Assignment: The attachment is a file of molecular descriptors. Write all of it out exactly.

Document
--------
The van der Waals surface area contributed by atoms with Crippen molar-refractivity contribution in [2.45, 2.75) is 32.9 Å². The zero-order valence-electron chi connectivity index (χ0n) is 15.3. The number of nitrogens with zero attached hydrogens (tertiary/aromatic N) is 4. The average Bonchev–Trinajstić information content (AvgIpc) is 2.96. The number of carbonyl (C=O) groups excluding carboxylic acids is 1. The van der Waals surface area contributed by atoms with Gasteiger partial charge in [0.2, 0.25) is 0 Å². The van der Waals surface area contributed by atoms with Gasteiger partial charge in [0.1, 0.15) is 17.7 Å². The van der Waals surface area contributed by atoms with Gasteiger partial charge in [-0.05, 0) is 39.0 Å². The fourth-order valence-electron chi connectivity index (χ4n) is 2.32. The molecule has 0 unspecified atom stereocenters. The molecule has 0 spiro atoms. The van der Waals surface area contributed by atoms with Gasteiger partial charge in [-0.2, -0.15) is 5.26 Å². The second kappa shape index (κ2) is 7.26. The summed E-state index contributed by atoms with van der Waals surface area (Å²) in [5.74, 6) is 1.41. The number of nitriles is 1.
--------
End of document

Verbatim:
The van der Waals surface area contributed by atoms with Crippen molar-refractivity contribution in [2.45, 2.75) is 32.9 Å². The zero-order valence-electron chi connectivity index (χ0n) is 15.3. The number of nitrogens with zero attached hydrogens (tertiary/aromatic N) is 4. The average Bonchev–Trinajstić information content (AvgIpc) is 2.96. The number of carbonyl (C=O) groups excluding carboxylic acids is 1. The van der Waals surface area contributed by atoms with Gasteiger partial charge in [0.2, 0.25) is 0 Å². The van der Waals surface area contributed by atoms with Gasteiger partial charge in [0.1, 0.15) is 17.7 Å². The van der Waals surface area contributed by atoms with Gasteiger partial charge in [-0.05, 0) is 39.0 Å². The fourth-order valence-electron chi connectivity index (χ4n) is 2.32. The molecule has 0 unspecified atom stereocenters. The molecule has 0 spiro atoms. The van der Waals surface area contributed by atoms with Gasteiger partial charge in [-0.2, -0.15) is 5.26 Å². The second kappa shape index (κ2) is 7.26. The summed E-state index contributed by atoms with van der Waals surface area (Å²) in [5.74, 6) is 1.41. The number of nitriles is 1.